As plant-based diet, we define the nutritional patterns mostly based on the consumption of plant products. There are different kinds of plant-based diets, depending on the frequency and the type of animal product consumed, starting with some that allow small portions of every type (Ikarian nutrition, Mediterranean diet) or just some types (e.g., lacto-ovo-vegeterianism), up to the point of being completely plant-based (vegan). In our times, the consumption of large amounts of meat, especially red, and processed products of animal origin (cold cuts, fast food, etc.) has become a daily habit, and, considering that, perhaps it is time to think about changing our habits and the way we eat.
In the most recent decades, plant-based diet has been shown to promote overall health and well-being in a variety of ways. To begin with, there is a number of studies to claim that a plant-based diet helps both in losing body fat and in maintaining a normal body weight. This is mainly due to the fact that the increased dietary fiber "binds" part of the calories and, as a result, the body eventually receives up to 20% less energy. Furthermore, there is literature evidence to support that in addition to better weight management, this model also protects against cardiovascular disease, even to the extent that medication is reduced or stopped. Similarly, this effect is likely to occur due to the increased provision of dietary fiber and high-quality fats, as well as adequate amounts of antioxidants and diuretics, ingredients that improve cholesterol, triglyceride and blood sugar levels and lower blood pressure, alongside the effect we reported on body weight. Finally, a reduction in the severity of the symptoms and improvement in overall health has been observed in patients with bowel issues, however researchers are not ruling out adoption of the model even by people with mild or no problems concerning their digestive system. Accordingly, the etiology seems to be found in fiber and antioxidants, which eventually reduce inflammation and protect the gastrointestinal tract.
Regarding the impact of nutrition on the environment, the question has been raised for several years now about whether the food industry supports sustainability. By the term “sustainability”, specifically in the field of nutrition, we define the ability to produce goods in such a way as to ensure the best result for both humans and the production environment itself, long-term. In order to assess sustainability, the following 3 factors are usually considered: the amount of land used for production, the greenhouse gas emissions, and the cumulative energy demand. It is worth mentioning that 80% of deforestation globally is due to the need for arable fields, mainly for the production of livestock feed (e.g., soy beans), but also for livestock itself, to use as pastures. In accordance to the previous, cattle ranching is responsible for 60% of greenhouse gas emissions worldwide. Based on those facts, a group of researchers in a recent study examined whether people's eating habits can have an impact on the environment. And indeed, they have shown that in all three of the aforementioned factors, the plant-based diet had clearly more favorable results than a diet high in animal products (such as the westernized type), thus concluding that by adopting a plant-based nutritional model, we better protect the environment and ensure sustainability, without jeopardizing the economy.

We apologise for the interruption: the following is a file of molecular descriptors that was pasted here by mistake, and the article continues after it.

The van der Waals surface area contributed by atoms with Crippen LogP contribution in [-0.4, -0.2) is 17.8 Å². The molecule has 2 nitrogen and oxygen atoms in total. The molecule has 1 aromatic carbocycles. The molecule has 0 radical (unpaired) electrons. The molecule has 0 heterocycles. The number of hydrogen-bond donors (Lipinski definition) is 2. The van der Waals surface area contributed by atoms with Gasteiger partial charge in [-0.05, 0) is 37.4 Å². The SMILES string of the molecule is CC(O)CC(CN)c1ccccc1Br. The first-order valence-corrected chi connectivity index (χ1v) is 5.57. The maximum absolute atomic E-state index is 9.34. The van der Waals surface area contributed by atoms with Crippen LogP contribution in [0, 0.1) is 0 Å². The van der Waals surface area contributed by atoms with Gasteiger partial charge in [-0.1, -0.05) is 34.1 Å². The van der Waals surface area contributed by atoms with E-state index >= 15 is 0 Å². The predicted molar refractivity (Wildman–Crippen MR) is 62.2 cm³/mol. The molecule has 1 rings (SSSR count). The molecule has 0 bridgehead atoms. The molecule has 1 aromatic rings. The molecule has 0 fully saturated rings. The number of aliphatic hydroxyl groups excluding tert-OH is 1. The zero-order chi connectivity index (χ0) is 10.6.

Considering the above, it is now understood that a diet model based on the consumption of mainly plant-based foods has multiple benefits, both for humans and the environment, in the long run. Changing eating habits can sometimes seem tedious, so conscious lifestyle change may be more effective. Let’s take the people of Ikaria, for example, a plant-based diet, some red wine, good company and a stress-free lifestyle, resulting in them being one of the few communities in the world with the best outcomes in terms of life expectancy and quality of life, while protecting the environment at the same time. It doesn’t sound so difficult now, does it?